Virtual Consultations: Reflections on our digital transformation

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Jul 08 2020 Blogs


Recently I have been reflecting on the apparent ‘sudden’ dawning to many people within the NHS, that services can be provided virtually to address the current impact of the COVID pandemic. From my experience of spending nearly 10 years at NHS Direct, this has been going on in pockets for years (telephony, not necessarily video), and often far more successfully and extensively overseas. Back in 2010, Wennberg published a large study in the NEJM on the positive effects of telemedicine combining self-management support and shared decision making for people living with long term conditions[1]. More recently, Professor Trish Greenhalgh has written extensively on the benefits of virtual consultations, as well as the barriers that until now seemed to hold us back[2]. Maybe the current climate will help us overcome many of the barriers to this change both from a patient and a service perspective, as there is a pressing need to ‘re-start’ and keep elective care going.

Yes, it will never be an option for everyone, but even my parents are now Whats Apping friends and Zooming family, so the older population, like us all have become far more tech savvy through necessity and  will likely be more open to this in the future.   Likewise changes in the last couple of weeks have shown how the NHS can overcome the logistical, infrastructure and regulatory barriers that have held us back for years, and with a common purpose can be solved quickly.  As Mel Pickup, Chief Executive of Bradford Royal Infirmary recently tweeted:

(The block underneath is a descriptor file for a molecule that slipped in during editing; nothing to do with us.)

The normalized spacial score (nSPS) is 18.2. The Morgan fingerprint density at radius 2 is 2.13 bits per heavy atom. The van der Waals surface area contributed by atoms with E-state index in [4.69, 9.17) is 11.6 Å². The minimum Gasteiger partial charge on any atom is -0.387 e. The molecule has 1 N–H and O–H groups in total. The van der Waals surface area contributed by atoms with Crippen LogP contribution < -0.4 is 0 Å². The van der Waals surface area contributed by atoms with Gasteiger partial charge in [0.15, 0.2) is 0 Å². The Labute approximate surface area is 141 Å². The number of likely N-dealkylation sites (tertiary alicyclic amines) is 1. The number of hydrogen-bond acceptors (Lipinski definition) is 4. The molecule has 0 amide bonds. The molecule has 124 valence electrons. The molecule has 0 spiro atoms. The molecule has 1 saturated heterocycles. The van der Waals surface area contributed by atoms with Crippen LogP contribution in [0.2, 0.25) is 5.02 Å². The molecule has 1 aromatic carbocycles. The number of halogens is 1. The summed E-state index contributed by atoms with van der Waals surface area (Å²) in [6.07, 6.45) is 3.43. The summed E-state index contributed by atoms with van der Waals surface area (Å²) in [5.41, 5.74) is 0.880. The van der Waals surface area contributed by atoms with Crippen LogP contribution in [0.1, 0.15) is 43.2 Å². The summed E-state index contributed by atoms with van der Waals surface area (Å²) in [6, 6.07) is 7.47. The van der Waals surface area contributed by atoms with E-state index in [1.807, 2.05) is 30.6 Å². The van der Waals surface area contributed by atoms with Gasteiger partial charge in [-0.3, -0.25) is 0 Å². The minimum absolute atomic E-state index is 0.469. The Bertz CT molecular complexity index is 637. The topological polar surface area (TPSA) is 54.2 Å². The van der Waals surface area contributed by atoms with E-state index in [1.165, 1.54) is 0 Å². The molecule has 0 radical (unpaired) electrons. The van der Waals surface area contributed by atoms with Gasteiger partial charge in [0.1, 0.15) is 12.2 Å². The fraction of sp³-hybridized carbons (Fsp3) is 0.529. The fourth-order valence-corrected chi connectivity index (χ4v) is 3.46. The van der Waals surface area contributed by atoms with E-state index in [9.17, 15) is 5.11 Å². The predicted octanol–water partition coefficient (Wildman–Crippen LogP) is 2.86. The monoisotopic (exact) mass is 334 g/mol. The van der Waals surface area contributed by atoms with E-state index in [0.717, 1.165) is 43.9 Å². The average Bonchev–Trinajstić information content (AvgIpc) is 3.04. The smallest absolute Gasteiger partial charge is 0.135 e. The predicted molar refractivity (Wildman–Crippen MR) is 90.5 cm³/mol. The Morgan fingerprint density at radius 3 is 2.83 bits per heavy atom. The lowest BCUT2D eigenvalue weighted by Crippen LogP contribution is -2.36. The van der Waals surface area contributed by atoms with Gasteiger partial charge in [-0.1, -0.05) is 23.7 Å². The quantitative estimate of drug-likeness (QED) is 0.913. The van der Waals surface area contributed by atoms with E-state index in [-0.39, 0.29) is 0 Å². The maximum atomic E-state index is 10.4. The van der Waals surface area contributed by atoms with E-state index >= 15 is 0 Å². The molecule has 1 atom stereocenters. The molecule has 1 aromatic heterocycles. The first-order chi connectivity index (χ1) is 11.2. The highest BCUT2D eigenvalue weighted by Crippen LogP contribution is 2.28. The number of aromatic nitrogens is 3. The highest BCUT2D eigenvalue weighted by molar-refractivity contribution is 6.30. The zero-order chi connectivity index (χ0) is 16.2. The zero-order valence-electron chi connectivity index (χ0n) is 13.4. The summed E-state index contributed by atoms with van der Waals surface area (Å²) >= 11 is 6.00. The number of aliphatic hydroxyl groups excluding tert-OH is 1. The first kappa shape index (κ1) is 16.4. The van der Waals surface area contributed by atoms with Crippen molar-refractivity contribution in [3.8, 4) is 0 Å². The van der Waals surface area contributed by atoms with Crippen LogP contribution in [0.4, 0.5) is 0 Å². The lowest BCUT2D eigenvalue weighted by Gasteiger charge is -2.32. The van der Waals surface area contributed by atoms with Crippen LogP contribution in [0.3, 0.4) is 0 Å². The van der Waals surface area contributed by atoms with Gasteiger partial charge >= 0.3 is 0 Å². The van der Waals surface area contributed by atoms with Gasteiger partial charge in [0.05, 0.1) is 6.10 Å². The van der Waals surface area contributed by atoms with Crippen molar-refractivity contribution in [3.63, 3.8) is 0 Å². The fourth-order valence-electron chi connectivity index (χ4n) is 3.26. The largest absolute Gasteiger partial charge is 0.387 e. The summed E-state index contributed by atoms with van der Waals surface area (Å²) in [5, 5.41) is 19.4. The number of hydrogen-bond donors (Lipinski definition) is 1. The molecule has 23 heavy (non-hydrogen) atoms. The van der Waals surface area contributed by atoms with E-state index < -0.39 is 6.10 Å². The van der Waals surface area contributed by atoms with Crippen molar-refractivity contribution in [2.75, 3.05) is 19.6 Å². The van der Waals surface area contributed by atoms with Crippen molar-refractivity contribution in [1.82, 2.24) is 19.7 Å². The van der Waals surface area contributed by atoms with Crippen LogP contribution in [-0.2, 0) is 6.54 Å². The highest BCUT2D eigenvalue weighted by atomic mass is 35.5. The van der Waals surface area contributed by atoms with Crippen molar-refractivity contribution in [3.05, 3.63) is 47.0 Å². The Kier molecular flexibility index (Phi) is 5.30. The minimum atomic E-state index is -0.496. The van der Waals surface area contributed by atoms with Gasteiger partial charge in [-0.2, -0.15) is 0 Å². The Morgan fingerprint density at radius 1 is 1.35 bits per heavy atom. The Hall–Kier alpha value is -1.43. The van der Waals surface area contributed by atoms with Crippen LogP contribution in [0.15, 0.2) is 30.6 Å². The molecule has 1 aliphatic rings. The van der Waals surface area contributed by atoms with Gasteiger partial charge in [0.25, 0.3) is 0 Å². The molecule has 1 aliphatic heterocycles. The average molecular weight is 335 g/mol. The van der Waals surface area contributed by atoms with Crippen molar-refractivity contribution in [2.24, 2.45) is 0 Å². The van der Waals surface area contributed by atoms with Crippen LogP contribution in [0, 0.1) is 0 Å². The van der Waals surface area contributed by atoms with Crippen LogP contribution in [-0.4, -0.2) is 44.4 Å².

“No let’s never go back to business as usual! Let’s restart ‘business BETTER than usual‘ we’ve learned too much through this experience;  innovation, agility, cooperation & collaboration, valuing what’s important, more actions than words! Shame on us if we do go back #nogoingback”

Since my time at NHS Direct, the service has morphed into NHS 111, and focuses on urgent care. However many of the old NHS Direct sites that are now providing 111, used to provide a range of elective and diagnostic type services via telephony, which were safe, efficient and very much appreciated by the patients and the NHS organisations commissioning them. I am sure a number of these services will still be continuing or have evolved into more sophisticate video offers, as well as other providers operating them.

Now, I know NHS Direct was like marmite to much of the NHS; it was often seen as an expensive service (due to all sorts of reasons). But there is still plenty of organisational memory out there to help NHS organisations and systems on the ground to transform clinical services virtually. Technology and its pivotal role in our lives has moved on in the 9 years since I left NHS Direct, so there are so many more options and opportunities now. So, my suggestions are;

  • Look around and see what experience you have locally
  • See what experienced staff you have who cannot or do not want to work on the frontline but would be brilliant working virtually
  • Pool resources across the system to provide capacity and capability to cover extended hours and skills
  • Focus on enhanced recovery and shared decision making skills to ensure that the right patients are being cared for in the right places at the right time and are prepared for their care and discharge appropriately.

Don’t look a gift horse in the mouth!

[1] Wennberg D et al; A Randomized Trial of a Telephone Care-Management Strategy; N Engl J Med 2010; 363:1245-1255


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